While the Brihanmumbai Municipal Corporation (BMC) is implementing the ‘Har Ghar Tiranga’ initiative this year and is ensuring the nitty-gritties to mark the 75th anniversary of the Indian Independence, the civic body had made Mumbai garbage-free on the 50th anniversary on August 15, 1997.
Making the city garbage-free was the brainchild of then additional municipal commissioner Ratnakar Gaikwad, who later became the chief secretary of Maharashtra and also the first chief information commissioner.
Speaking to The Indian Express, then commissioner Girish Gokhale said, “We wanted to do something unique for Mumbai on the eve of India’s fiftieth Independence anniversary and in a meeting, Gaikwad said that we will make Mumbai garbage-free on the fiftieth Independence Day. We all supported it. I remember all ward officers were told to cooperate with Gaikwad. On Independence Day, the British high commissioner called me and said Mumbai is looking really clean. The then chief minister, Manohar Joshi, also complimented us.”
On August 15, 1997, BMC fire tenders went to Dharavi and cleaned the roads after people defecated to ensure that the roads were clean. Gaikwad said he had taken over the solid waste management department in December 1996. “We visited Surat and saw the work being done by then Surat Commissioner S R Rao and back in the city, we launched the zero-garbage campaign,” Gokhale said.
Back then, garbage, wherever generated, had to be removed within 24 hours was the principle adopted irrespective of private or public land, said Gaikwad. He added, “We also appointed squads of nuisance detectors to discipline people, gave them vehicles and uniforms and identity cards and powers under Section 115 of the Bombay Police Act. I personally met the Commissioner of Police and got these powers delegated to municipal officials.”
From ward officers (now redesignated as assistant commissioners) to junior engineers, everybody had to start moving from 6 am. “I myself started moving from 6 am in the morning and used to tour the entire city,” Gaikwad said.
“Bulk refuge carriers and Tata dumper placers were procured to transport garbage. The monitoring system was developed to track non-clearance of garbage collection points on a daily basis and defaulter officers were taken to task. Areas that fell under the jurisdiction of the Mumbai Port Authority as well as Bhandup hills from where garbage wasn’t lifted for years was cleared. Dharavi was cleaned and P C Alexander, then Governor, couldn’t believe as he used to visit Dharavi quite often since a Trust close to him was in Dharavi. I remember that when his wife told him about a spot, the Governor asked her to speak to me,” he said.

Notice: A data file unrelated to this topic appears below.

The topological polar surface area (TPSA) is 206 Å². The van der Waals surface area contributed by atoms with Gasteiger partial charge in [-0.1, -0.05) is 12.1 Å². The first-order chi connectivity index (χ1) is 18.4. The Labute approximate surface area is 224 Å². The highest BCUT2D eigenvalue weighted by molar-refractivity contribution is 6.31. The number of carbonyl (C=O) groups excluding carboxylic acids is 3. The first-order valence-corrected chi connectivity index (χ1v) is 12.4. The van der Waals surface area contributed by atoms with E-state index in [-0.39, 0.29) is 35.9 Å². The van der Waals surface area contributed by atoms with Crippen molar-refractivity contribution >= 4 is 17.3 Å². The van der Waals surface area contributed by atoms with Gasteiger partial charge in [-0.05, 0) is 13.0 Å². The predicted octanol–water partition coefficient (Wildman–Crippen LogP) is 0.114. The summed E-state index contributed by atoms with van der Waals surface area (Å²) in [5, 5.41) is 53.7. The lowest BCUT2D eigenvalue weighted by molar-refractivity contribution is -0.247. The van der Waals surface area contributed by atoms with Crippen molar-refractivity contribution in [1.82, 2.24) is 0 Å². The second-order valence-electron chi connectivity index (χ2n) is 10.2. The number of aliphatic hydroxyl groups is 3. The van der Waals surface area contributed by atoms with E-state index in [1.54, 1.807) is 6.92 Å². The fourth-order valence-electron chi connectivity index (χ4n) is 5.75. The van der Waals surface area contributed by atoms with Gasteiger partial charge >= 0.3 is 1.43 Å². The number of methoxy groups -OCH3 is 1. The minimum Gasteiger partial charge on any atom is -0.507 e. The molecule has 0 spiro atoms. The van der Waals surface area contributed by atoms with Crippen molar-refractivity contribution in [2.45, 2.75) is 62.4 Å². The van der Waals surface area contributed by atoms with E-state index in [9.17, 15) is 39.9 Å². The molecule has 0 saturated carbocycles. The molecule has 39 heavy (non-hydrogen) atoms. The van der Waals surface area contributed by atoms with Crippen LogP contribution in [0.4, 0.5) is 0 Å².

On August 14, 1997, the BMC staff worked from 6 am to 4 am the next day (non-stop almost 22 hours) due to motivation. There was a general body meeting in BMC on August 14 at 12am. “We visited certain areas of Mumbai on the night of August 14 and could find only two bus tickets near the road in Dadar,” he said.
“Stray dogs died on a large scale as there was nothing in garbage bins for many days. Soon after the flag was hoisted on August 15, Joshi walked up to Gokhale and said Mumbai is looking clean and sarcastically said, ‘I am not saying it. My wife says so’,” Gaikwad said.
August 15, 1997 was a culmination of the Zero Garbage campaign launched in January 1997. Later, in Dharavi, the BMC constructed toilets even on the main roads and placed several mobile toilets.
Subhash Dalvi, who was the officer on special duty in solid waste management, said, “In those days, there were no mobile phones to keep a watch. We used to hold weekly meetings for a review. We had completely cleaned up Dharavi and this won us international appreciation.”